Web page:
Meckels Diverticulum

A Meckel's diverticulum represents a remnant of the omphalomesenteric (vitelline) duct.5,6 This pouchlike persistence had the same anatomic structure as the remainder of the intestine, and thus contains all four his-tologic layers. Meckel's diverticulum is supplied by the remnants of a nonbranching primitive vitelline artery that arises from an ileal artery7,8 (Fig. 14-18). It generally follows the "rule of twos": it is present in 2% of people, averages 2 in. in length, and is found in the distal ileum about 2 ft proximal to the ileocecal valve.

The radiologic hallmark of a Meckel's diverticulum2,9 is thus based on its identification as a saccule extending precisely from the antimesenteric, convex border of a terminal ileal loop (Figs. 14-19 through 14-22), usually in the right lower quadrant. This can be seen in almost two-thirds of instances.2 Because of the variability in position of small bowel loops, the segment from which a Meckel's diverticulum arises may, at times, project within other areas of the abdomen,10 but its localization nevertheless to the antimesenteric border can be of great diagnostic value (Fig. 14-23).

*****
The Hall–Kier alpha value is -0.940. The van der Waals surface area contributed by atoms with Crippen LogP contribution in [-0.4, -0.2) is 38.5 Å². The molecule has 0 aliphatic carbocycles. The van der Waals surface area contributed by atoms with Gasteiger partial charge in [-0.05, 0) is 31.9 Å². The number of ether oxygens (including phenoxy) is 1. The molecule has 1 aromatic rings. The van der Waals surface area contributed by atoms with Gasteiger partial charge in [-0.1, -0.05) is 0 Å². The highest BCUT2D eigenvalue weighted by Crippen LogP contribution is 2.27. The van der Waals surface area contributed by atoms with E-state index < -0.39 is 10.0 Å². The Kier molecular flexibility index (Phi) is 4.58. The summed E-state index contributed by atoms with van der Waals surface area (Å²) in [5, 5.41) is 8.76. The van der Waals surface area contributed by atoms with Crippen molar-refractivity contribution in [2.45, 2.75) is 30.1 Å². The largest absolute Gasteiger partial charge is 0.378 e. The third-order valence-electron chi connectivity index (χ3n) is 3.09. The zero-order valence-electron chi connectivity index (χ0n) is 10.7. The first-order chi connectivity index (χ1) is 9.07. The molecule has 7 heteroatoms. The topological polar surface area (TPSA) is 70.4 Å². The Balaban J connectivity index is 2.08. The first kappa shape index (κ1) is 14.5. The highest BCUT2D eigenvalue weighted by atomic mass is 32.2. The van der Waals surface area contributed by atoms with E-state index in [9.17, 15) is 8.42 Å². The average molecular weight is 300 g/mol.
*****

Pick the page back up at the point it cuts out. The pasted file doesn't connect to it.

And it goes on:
Essentials of Human Physiology

Essentials of Human Physiology

This ebook provides an introductory explanation of the workings of the human body, with an effort to draw connections between the body systems and explain their interdependencies. A framework for the book is homeostasis and how the body maintains balance within each system. This is intended as a first introduction to physiology for a college-level course.

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